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El Molinito Mexican Restaurant

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El Molinito Mexican Restaurant

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10180 N. Oracle Rd.
Tucson, AZ 85704 United States
520-798-1201

September 2016

A Boot in the Door: Pioneer Women Archaeologists of Arizona

September 15, 2016 @ 6:00 pm - 7:30 pm
El Molinito Mexican Restaurant, 10180 N. Oracle Rd.
Tucson, AZ 85704 United States
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Free

The men who explored Arizona are legends in the history of the region and of anthropology, but what about the women who accompanied them or explored by themselves?  Did you know that Matilda Coxe Stevenson was a member of the first official government survey of Canyon de Chelly or that Emma Mindeleff surveyed ruins in the Verde Valley while Theresa Russell helped her husband locate Hohokam sites? Probably not, for none are listed in "official" histories. Learn about the hidden…

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February 2018

Cochise and Bascom, How the Apache Wars Began – Tucson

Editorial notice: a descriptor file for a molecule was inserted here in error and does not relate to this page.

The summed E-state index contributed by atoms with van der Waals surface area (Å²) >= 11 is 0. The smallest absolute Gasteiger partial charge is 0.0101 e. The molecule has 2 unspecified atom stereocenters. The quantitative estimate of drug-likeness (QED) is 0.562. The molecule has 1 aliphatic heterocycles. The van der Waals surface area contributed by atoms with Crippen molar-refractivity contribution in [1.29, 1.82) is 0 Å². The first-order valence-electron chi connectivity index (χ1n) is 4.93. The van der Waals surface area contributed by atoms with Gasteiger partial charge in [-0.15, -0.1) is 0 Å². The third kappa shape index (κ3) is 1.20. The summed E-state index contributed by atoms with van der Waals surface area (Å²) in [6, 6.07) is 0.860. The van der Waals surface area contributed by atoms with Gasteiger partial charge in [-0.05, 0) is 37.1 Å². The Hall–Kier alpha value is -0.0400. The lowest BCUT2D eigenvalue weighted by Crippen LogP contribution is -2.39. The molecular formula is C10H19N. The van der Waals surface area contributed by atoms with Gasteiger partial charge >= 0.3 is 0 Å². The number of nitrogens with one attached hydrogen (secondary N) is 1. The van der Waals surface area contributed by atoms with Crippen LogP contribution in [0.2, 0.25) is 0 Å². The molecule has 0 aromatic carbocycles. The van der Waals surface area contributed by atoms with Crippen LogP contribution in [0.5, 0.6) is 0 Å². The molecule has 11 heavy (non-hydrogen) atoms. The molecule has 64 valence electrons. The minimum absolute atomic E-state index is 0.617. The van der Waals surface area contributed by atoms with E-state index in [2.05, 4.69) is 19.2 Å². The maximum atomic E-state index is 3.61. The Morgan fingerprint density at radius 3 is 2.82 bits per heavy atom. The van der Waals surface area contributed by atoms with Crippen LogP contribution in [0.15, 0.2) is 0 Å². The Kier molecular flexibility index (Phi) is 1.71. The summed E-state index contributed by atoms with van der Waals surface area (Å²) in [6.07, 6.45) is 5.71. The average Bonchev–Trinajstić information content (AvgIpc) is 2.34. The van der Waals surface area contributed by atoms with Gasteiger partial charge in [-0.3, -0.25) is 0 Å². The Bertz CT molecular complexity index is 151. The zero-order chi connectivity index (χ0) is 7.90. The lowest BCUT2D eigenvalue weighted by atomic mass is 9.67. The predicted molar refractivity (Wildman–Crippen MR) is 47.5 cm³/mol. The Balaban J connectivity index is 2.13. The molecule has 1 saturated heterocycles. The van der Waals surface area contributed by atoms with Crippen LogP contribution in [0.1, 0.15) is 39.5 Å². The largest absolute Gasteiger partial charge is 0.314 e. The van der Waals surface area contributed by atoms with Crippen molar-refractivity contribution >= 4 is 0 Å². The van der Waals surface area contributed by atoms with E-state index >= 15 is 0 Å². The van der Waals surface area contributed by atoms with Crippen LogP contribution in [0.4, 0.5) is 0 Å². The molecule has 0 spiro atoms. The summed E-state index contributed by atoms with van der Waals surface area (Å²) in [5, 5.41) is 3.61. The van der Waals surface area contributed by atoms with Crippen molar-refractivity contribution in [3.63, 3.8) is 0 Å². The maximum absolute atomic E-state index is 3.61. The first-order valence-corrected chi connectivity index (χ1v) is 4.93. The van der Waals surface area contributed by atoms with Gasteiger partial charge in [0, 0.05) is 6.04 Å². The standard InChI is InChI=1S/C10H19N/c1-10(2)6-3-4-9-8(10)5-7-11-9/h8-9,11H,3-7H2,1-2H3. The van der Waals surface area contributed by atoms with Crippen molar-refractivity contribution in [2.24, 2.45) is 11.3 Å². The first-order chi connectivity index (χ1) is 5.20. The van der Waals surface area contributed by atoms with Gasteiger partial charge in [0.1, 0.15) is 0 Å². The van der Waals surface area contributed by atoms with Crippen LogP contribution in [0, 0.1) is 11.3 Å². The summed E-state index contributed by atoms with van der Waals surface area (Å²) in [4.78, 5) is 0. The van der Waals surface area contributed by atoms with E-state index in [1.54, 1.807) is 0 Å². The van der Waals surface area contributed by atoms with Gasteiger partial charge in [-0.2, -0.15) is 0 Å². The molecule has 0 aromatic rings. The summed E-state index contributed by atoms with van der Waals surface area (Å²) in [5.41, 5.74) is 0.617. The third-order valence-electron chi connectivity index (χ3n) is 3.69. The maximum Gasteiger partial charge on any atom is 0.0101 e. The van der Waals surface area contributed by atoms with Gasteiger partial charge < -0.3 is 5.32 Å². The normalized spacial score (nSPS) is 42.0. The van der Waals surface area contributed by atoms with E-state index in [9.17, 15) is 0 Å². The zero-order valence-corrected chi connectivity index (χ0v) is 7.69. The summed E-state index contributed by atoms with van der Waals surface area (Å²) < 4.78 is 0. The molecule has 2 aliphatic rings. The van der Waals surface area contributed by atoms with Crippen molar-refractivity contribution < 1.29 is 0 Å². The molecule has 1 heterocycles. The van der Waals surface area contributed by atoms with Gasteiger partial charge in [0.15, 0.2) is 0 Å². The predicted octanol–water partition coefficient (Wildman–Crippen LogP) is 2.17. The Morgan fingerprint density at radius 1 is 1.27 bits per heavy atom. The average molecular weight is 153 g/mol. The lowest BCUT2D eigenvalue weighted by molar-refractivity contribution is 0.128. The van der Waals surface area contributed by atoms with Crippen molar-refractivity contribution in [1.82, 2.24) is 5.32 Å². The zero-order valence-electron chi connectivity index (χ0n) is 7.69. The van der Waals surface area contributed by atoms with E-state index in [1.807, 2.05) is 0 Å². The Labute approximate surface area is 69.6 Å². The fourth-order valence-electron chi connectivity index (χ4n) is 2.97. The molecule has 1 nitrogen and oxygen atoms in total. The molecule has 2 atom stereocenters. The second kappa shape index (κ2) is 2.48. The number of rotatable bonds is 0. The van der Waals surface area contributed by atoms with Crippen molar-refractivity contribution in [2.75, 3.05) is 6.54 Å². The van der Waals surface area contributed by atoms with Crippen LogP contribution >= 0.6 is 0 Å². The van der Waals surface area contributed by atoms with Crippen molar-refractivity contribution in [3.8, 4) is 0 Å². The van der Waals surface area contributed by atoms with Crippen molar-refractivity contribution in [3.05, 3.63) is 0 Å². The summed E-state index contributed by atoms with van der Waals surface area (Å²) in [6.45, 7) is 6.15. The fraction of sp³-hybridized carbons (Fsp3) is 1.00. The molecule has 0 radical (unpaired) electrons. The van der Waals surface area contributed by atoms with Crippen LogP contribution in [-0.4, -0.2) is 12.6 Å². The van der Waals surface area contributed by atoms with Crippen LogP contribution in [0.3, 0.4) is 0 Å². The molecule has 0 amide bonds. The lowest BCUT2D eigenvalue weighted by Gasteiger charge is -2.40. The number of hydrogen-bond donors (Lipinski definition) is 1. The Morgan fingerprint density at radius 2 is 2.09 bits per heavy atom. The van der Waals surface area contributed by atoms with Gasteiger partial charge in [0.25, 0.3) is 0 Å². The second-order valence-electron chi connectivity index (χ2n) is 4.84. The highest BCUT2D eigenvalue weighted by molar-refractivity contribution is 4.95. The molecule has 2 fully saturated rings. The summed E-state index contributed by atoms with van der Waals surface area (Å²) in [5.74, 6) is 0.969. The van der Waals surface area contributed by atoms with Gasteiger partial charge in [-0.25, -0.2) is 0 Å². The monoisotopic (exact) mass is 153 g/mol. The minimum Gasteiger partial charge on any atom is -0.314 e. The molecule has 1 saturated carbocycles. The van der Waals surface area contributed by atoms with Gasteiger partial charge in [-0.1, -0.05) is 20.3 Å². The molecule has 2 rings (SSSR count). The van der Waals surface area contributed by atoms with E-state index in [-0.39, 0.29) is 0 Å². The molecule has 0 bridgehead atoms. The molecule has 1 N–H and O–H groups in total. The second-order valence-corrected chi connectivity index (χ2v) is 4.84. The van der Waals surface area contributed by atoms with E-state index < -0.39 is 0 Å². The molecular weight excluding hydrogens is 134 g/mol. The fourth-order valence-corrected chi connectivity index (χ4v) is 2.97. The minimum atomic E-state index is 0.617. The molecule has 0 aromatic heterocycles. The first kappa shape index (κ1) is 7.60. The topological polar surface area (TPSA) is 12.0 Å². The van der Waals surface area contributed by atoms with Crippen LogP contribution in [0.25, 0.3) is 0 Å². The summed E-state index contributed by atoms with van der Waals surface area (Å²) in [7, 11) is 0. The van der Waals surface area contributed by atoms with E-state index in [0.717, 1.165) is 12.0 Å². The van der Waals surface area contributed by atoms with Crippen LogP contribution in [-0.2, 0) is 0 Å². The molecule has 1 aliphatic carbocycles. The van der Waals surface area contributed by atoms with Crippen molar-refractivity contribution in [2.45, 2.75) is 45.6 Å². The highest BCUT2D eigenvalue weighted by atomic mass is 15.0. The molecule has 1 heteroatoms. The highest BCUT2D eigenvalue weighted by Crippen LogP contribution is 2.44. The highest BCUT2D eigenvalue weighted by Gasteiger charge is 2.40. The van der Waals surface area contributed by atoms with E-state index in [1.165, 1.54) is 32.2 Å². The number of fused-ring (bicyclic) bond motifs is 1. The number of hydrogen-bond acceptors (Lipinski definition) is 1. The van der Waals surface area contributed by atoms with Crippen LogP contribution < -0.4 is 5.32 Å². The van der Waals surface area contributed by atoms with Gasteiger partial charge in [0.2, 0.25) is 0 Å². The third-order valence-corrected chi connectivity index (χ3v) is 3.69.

February 15, 2018 @ 6:00 pm - 7:30 pm
El Molinito Mexican Restaurant, 10180 N. Oracle Rd.
Tucson, AZ 85704 United States
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Free

In 1861, Lieutenant George Bascom confronted Chiricahua Apache leader Cochise demanding the return of the abducted boy, Felix Ward (aka Mickey Free). The epic 14-day affair, 70 soldiers surrounded by 500 Apaches rescued by the timely intervention of the cavalry, ended in blood with hostages slain on both sides. Congress recognized Dr. Bernard Irwin, who rode with 12 men to relieve the beleaguered soldiers, with the first Medal of Honor. Historians have come to credit Bascom with starting a war.…

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January 2020

Mescal Agave Use in Arizona: Food, Fiber, and Vessel

January 16, 2020 @ 6:00 pm - 8:30 pm
El Molinito Mexican Restaurant, 10180 N. Oracle Rd.
Tucson, AZ 85704 United States
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The agave plant was used by Native peoples for numerous utilitarian items. Mescal served as a valuable food source still being harvested and prepared to this day by many Indigenous groups. For millennia people have pit roasted the heart of the plant yielding a nutritious food staple rich in calcium and zinc. This talk includes the life history of mescal, and the multitude of Tribal uses of this intriguing plant and their long relationship with this plant from centuries ago…

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